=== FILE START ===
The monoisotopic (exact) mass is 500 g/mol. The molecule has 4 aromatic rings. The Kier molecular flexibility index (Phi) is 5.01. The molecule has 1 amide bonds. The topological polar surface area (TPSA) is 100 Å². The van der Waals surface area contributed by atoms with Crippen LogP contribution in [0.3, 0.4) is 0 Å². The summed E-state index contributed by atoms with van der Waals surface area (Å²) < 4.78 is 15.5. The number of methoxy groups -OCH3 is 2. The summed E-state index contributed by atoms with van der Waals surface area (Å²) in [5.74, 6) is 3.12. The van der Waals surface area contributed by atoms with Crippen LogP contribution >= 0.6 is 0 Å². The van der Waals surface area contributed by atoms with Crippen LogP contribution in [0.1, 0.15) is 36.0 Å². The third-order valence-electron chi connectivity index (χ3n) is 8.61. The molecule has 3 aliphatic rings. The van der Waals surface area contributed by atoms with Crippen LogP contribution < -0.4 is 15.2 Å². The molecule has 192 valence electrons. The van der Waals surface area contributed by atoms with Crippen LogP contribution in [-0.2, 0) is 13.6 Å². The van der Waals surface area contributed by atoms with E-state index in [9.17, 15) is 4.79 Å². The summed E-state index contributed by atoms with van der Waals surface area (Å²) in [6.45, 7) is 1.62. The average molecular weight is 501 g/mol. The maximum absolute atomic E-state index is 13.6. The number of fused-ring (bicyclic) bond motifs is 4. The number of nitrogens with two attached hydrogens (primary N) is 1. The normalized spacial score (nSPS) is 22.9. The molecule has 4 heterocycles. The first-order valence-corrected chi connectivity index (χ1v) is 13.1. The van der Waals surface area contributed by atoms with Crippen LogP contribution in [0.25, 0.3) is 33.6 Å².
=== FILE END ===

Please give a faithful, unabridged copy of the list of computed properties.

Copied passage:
The monoisotopic (exact) mass is 500 g/mol. The molecule has 4 aromatic rings. The Kier molecular flexibility index (Phi) is 5.01. The molecule has 1 amide bonds. The topological polar surface area (TPSA) is 100 Å². The van der Waals surface area contributed by atoms with Crippen LogP contribution in [0.3, 0.4) is 0 Å². The summed E-state index contributed by atoms with van der Waals surface area (Å²) < 4.78 is 15.5. The number of methoxy groups -OCH3 is 2. The summed E-state index contributed by atoms with van der Waals surface area (Å²) in [5.74, 6) is 3.12. The van der Waals surface area contributed by atoms with Crippen LogP contribution >= 0.6 is 0 Å². The van der Waals surface area contributed by atoms with Crippen LogP contribution in [0.1, 0.15) is 36.0 Å². The third-order valence-electron chi connectivity index (χ3n) is 8.61. The molecule has 3 aliphatic rings. The van der Waals surface area contributed by atoms with Crippen LogP contribution < -0.4 is 15.2 Å². The molecule has 192 valence electrons. The van der Waals surface area contributed by atoms with Crippen LogP contribution in [-0.2, 0) is 13.6 Å². The van der Waals surface area contributed by atoms with E-state index in [9.17, 15) is 4.79 Å². The summed E-state index contributed by atoms with van der Waals surface area (Å²) in [6.45, 7) is 1.62. The average molecular weight is 501 g/mol. The maximum absolute atomic E-state index is 13.6. The number of fused-ring (bicyclic) bond motifs is 4. The number of nitrogens with two attached hydrogens (primary N) is 1. The normalized spacial score (nSPS) is 22.9. The molecule has 4 heterocycles. The first-order valence-corrected chi connectivity index (χ1v) is 13.1. The van der Waals surface area contributed by atoms with Crippen LogP contribution in [0.25, 0.3) is 33.6 Å².